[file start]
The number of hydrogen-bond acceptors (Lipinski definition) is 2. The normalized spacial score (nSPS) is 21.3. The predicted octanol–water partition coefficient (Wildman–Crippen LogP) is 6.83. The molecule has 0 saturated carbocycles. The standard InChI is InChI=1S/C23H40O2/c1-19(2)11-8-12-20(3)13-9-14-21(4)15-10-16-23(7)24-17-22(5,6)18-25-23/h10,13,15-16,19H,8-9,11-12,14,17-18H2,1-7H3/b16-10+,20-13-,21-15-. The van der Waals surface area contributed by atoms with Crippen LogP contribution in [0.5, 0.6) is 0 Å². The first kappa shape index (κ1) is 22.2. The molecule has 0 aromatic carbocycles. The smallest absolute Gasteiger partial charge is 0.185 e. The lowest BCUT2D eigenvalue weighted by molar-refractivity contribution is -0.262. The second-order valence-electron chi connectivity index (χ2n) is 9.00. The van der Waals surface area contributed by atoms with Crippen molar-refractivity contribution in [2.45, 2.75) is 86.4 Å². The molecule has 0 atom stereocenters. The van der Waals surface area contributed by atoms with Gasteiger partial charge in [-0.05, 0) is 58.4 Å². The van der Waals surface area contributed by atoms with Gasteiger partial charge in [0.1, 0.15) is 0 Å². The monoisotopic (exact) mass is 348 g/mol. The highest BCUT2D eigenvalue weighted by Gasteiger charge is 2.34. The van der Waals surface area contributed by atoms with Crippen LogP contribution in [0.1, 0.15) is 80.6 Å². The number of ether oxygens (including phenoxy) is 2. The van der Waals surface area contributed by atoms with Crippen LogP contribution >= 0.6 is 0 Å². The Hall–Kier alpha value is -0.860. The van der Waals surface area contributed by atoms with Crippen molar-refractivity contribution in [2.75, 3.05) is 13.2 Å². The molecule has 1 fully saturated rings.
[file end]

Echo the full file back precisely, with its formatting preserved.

The number of hydrogen-bond acceptors (Lipinski definition) is 2. The normalized spacial score (nSPS) is 21.3. The predicted octanol–water partition coefficient (Wildman–Crippen LogP) is 6.83. The molecule has 0 saturated carbocycles. The standard InChI is InChI=1S/C23H40O2/c1-19(2)11-8-12-20(3)13-9-14-21(4)15-10-16-23(7)24-17-22(5,6)18-25-23/h10,13,15-16,19H,8-9,11-12,14,17-18H2,1-7H3/b16-10+,20-13-,21-15-. The van der Waals surface area contributed by atoms with Crippen LogP contribution in [0.5, 0.6) is 0 Å². The first kappa shape index (κ1) is 22.2. The molecule has 0 aromatic carbocycles. The smallest absolute Gasteiger partial charge is 0.185 e. The lowest BCUT2D eigenvalue weighted by molar-refractivity contribution is -0.262. The second-order valence-electron chi connectivity index (χ2n) is 9.00. The van der Waals surface area contributed by atoms with Crippen molar-refractivity contribution in [2.45, 2.75) is 86.4 Å². The molecule has 0 atom stereocenters. The van der Waals surface area contributed by atoms with Gasteiger partial charge in [-0.05, 0) is 58.4 Å². The van der Waals surface area contributed by atoms with Gasteiger partial charge in [0.1, 0.15) is 0 Å². The monoisotopic (exact) mass is 348 g/mol. The highest BCUT2D eigenvalue weighted by Gasteiger charge is 2.34. The van der Waals surface area contributed by atoms with Crippen LogP contribution in [0.1, 0.15) is 80.6 Å². The number of ether oxygens (including phenoxy) is 2. The van der Waals surface area contributed by atoms with Crippen LogP contribution >= 0.6 is 0 Å². The Hall–Kier alpha value is -0.860. The van der Waals surface area contributed by atoms with Crippen molar-refractivity contribution in [2.75, 3.05) is 13.2 Å². The molecule has 1 fully saturated rings.